Standing a trade show has the potential to be one of the most powerful and rewarding ventures any business can have a go at, though doesn’t come with any iron-clad guarantees. There will always be those who return home from trade shows elated by the experience, while others get the distinct feeling they’d actually have been better off not bothering in the first place. Some succeed while others flounder – get it really wrong and you could wind up damaging your brand’s reputation and come out of the experience worse off than when you started!
Which begs the obvious question – how to avoid the latter and ideally target the former?
Well, above all else it’s important to acknowledge that this is a unique setting in which the display boards you design and present will play the biggest role of all in singing the praises of your brand or otherwise. A small percentage of those in attendance may head over to talk to you, but chances are EVERY last person will at least glance at your boards, meaning that this could be the first, last and only impression they get of who you are and what you do.
And so, here’s a quick overview of a sample of mistakes you need to avoid making at all costs:
1 – Anything Cryptic
Leaving your target audience members with more questions than answers is all well and good if they come your way for an explanation, but for everyone else it’ll just be a case of having no clue who you are and what you have to offer. Trade shows generally aren’t the kinds of places where it pays off to be too cryptic or to beat around the bush in any way – the reason being that those you’re reaching out to may be pushed for time as it is. Use your boards to say ‘Here we are, here’s what we do’.
2 – Desperate Measures
It’s common to see certain brands and businesses turning to rather desperate measures in order to gain the attention and ideally the interest of their target audience. Sadly, even in desperate times it’s rarely the case that desperate measures pay off…at least in a trade show setting. For example, use completely OTT graphics and neon lettering to advertise a stand that’s selling life insurance and chances are you’ll not meet with a great deal of success. Likewise, put up a huge banner that says “FREE COFFEE” while at the same time making your brand and your purpose a side-issue and chances are you won’t fool or impress anyone.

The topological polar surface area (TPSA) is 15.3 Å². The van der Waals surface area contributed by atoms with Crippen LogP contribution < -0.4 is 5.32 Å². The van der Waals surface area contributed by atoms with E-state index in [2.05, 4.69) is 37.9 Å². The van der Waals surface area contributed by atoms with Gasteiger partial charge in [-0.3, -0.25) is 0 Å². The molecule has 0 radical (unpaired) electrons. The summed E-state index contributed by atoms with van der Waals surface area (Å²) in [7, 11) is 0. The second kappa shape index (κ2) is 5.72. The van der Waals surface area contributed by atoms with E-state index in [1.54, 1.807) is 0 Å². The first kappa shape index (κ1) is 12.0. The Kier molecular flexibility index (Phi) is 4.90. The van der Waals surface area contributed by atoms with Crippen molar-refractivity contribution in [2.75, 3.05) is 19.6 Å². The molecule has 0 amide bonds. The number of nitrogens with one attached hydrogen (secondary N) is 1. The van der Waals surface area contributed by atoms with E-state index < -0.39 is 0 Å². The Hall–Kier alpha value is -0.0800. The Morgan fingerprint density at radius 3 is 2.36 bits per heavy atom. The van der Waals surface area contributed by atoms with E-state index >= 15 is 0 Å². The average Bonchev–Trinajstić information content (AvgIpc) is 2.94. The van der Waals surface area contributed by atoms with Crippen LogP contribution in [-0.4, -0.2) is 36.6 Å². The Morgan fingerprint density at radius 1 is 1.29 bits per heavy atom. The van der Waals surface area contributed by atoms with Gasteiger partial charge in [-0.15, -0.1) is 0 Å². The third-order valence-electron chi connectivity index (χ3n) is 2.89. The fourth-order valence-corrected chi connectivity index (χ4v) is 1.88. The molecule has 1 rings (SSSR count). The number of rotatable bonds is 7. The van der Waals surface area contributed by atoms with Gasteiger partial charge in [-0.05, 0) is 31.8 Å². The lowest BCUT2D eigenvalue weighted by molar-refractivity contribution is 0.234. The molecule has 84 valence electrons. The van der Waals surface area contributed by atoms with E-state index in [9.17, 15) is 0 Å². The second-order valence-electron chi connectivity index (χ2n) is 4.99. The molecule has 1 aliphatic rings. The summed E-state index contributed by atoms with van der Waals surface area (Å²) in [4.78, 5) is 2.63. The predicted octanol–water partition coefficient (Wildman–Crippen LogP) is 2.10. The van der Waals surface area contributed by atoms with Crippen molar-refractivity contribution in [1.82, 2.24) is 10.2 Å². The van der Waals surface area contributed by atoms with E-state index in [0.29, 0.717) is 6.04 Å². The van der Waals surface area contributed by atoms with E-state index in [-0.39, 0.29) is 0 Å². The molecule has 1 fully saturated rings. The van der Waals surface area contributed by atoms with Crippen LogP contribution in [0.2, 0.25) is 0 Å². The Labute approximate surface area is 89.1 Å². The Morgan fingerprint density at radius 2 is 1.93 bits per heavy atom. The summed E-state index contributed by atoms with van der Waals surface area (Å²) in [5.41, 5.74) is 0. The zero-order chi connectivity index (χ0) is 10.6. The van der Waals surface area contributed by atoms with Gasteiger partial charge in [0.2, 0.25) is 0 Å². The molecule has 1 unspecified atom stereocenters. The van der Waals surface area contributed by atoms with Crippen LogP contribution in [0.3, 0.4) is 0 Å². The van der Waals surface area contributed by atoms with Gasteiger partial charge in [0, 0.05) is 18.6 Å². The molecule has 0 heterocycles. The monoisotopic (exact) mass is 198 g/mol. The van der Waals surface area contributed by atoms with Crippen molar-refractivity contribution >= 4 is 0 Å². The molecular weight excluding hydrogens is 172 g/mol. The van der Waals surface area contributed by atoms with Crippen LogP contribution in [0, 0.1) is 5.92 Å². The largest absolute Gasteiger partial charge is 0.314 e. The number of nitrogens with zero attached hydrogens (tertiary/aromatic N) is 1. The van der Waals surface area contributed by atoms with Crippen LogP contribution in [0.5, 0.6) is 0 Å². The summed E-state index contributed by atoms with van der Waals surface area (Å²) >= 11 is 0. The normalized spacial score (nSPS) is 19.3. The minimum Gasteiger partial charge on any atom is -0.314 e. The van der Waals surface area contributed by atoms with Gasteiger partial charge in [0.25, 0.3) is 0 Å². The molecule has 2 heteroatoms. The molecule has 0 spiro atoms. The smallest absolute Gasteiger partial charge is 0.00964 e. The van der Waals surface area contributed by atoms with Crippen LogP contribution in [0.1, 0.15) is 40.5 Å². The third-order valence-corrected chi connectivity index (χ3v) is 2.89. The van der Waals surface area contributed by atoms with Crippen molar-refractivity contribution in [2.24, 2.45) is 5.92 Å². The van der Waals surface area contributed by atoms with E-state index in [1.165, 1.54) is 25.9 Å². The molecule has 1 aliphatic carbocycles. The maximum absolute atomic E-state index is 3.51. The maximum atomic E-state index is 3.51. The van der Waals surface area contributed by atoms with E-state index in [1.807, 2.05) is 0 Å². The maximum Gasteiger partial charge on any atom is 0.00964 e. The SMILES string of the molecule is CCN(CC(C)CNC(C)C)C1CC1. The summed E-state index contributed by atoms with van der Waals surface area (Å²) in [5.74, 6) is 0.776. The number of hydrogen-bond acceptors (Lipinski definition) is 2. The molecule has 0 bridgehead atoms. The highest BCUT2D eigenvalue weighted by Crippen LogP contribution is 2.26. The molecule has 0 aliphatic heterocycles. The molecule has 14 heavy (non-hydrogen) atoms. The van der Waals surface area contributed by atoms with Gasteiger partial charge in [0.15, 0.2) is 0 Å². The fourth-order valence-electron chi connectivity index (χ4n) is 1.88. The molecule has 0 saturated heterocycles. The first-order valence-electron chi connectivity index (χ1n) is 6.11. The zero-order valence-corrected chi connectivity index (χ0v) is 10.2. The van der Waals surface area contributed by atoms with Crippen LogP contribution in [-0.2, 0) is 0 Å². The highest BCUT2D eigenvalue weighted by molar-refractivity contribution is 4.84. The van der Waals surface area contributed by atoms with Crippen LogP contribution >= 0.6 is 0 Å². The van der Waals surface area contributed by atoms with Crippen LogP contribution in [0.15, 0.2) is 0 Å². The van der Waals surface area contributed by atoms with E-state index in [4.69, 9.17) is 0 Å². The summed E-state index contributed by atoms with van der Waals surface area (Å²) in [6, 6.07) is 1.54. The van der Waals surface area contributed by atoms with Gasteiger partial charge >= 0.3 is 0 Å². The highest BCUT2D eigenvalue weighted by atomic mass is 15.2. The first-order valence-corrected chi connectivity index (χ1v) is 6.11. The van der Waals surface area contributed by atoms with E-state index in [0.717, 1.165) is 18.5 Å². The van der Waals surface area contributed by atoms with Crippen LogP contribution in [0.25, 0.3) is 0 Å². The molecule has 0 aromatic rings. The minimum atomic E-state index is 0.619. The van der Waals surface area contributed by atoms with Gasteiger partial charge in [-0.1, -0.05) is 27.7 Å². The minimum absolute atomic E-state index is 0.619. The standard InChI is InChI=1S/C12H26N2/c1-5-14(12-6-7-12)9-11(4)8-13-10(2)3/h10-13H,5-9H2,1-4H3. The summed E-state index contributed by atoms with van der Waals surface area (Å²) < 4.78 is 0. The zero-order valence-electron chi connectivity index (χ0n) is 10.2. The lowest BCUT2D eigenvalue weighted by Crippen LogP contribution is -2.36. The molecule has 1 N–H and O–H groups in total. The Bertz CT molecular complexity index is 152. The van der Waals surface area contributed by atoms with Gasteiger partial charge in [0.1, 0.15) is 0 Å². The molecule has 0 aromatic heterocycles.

3 – Too Much Information
The very best trade show boards and banners are those that can be read from at least a modest distance in a matter of just a few seconds. By contrast, the very worst boards and banners are those that are illegible until you pretty much put your nose up against them and would take the average adult about a week to read in full. Again, it all comes down to how much time those in attendance probably do not have to spare, which is why the sight of a board or banner with too much information is usually taken as a prompt not to bother reading any of it at all. Less can be more in this instance, so stick with what’s important.
4 – What Next?
Not everyone that takes an interest in your brand or business will have the time to speak to you in person, so how can they find out where to head for more information or to make a purchase? Well, it’s a simple case of you either making this abundantly clear via your display boards or facing the prospect of them forgetting about you and never beating a path to your door again. The boards and banners you use must make it very clear and immediately obvious where to head for more information or to convert, in an ideal scenario. From your website to the address of your store to telephone numbers and email addresses, it’s a case of showing them where to go next and what to do should they take an interest in you.
5 – Mixed Media
Last but not least, one of the most important ‘golden rules’ of all for effective boards and banners in all scenarios is to make sure there’s a good mixture of media used. One of the biggest mistakes you can make is falling into the trap of creating a trade show stand or booth that may be informative, but also comes across as depressingly dull and boring. Liven things up with images and perhaps even a video screen or two, if you can get away with it.